Freenet is not a proxy for accessing the Internet anonymously; it allows access only to content that has been inserted into the Freenet network. It is not an application, but rather an application-neutral, anonymous transport layer that many different applications can use (FEH01). Users of these applications can publish and view websites, download files, use email and bulletin board systems, and other things that can be done on the Internet. In this respect, Freenet is similar to Tor’s hidden services. Freenet can be thought of as an anonymous Internet within the Internet.
- Peer-to-peer – Information inserted into the Freenet network is distributed around the network and stored on several different nodes. Anyone can run a Freenet node, and users of the network are encouraged to contribute resources to the network by running their own nodes.
- Friend-to-friend – Each node may operate in ‘darknet’ mode, in which case it will only communicate with nodes that have been personally chosen by its operator, or ‘opennet’ mode, in which case it will communicate with any nodes it can find. The existence of darknet nodes that are only known to chosen individuals may make it harder to monitor the network.
- Encryption – Content inserted into the network is encrypted to prevent nodes from knowing what content they are storing and forwarding. Information travelling between nodes is encrypted to prevent external observers from determining who is inserting, requesting and storing content.
- Decentralization – Having no central servers, Freenet is not controlled by any one individual or organization, including the designers of the platform. There is no single point where content can be removed or access to the network can be blocked.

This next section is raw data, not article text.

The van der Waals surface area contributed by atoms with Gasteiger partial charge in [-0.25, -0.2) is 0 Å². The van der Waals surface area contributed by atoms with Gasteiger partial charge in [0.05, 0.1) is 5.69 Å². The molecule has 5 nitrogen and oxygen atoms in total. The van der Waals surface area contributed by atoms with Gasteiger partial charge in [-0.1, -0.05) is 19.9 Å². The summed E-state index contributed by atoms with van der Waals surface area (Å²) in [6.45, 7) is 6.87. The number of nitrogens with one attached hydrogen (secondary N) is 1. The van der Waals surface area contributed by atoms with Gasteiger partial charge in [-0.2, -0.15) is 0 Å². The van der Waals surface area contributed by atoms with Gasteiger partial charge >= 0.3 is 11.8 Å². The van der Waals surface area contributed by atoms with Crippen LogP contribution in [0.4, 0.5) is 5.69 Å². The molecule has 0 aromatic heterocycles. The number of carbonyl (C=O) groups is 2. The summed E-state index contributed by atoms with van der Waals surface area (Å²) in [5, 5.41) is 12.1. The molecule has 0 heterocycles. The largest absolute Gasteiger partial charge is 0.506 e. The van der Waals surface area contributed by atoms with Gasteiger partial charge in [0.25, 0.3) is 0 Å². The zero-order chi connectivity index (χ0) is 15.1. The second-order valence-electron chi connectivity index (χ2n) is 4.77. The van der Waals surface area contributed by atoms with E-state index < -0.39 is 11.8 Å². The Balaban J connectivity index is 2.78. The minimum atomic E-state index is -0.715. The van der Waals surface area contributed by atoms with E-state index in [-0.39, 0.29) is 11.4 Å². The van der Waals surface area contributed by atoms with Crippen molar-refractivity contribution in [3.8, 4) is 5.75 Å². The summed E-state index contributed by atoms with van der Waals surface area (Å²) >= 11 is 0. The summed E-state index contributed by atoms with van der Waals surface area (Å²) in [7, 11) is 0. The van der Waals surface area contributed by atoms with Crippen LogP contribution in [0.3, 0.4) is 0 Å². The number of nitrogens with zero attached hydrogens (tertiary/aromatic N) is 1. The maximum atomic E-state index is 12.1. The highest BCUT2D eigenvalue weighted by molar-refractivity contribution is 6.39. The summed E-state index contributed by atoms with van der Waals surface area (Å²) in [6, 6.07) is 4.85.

- Anonymity – Relaying information through the network makes it difficult to determine who inserted content into the network, who requested content, or where content is stored.
- Harvesting – It is very easy for an attacker to find Freenet nodes and connect to them, because every ‘opennet’ node is continually attempting to find new connections (FRE03). Nodes that operate in ‘darknet’ mode are more difficult to find.
- Sybil attacks – Peer-to-peer networks are vulnerable to ‘sybil attacks’ in which an attacker creates multiple identities in order to have a disproportionate influence on the operation of the network.
- Data loss – If data is not accessed for a long time Freenet will no longer retain copies of it, resulting in the platform ‘forgetting’ data (FRE03).
- Traffic analysis – By observing encrypted traffic passing between Freenet nodes, it may be possible to determine who inserted or requested content, or where the content is stored.
- Full list: https://freenetproject.org/faq.html
Layers of operation:
- Transport layer: Freenet provides an anonymous transport layer that can be used by other applications.
- Application layer: Freenet nodes communicate across the Internet at the application layer.
Freenet is an overlay network that is constructed on top of the Internet. It was created to mitigate censorship and to facilitate the free flow of information and freedom of speech. A driving factor for developing the platform is that “you cannot have freedom of speech without the option to remain anonymous” (FRE02).
Freenet Help (FEH)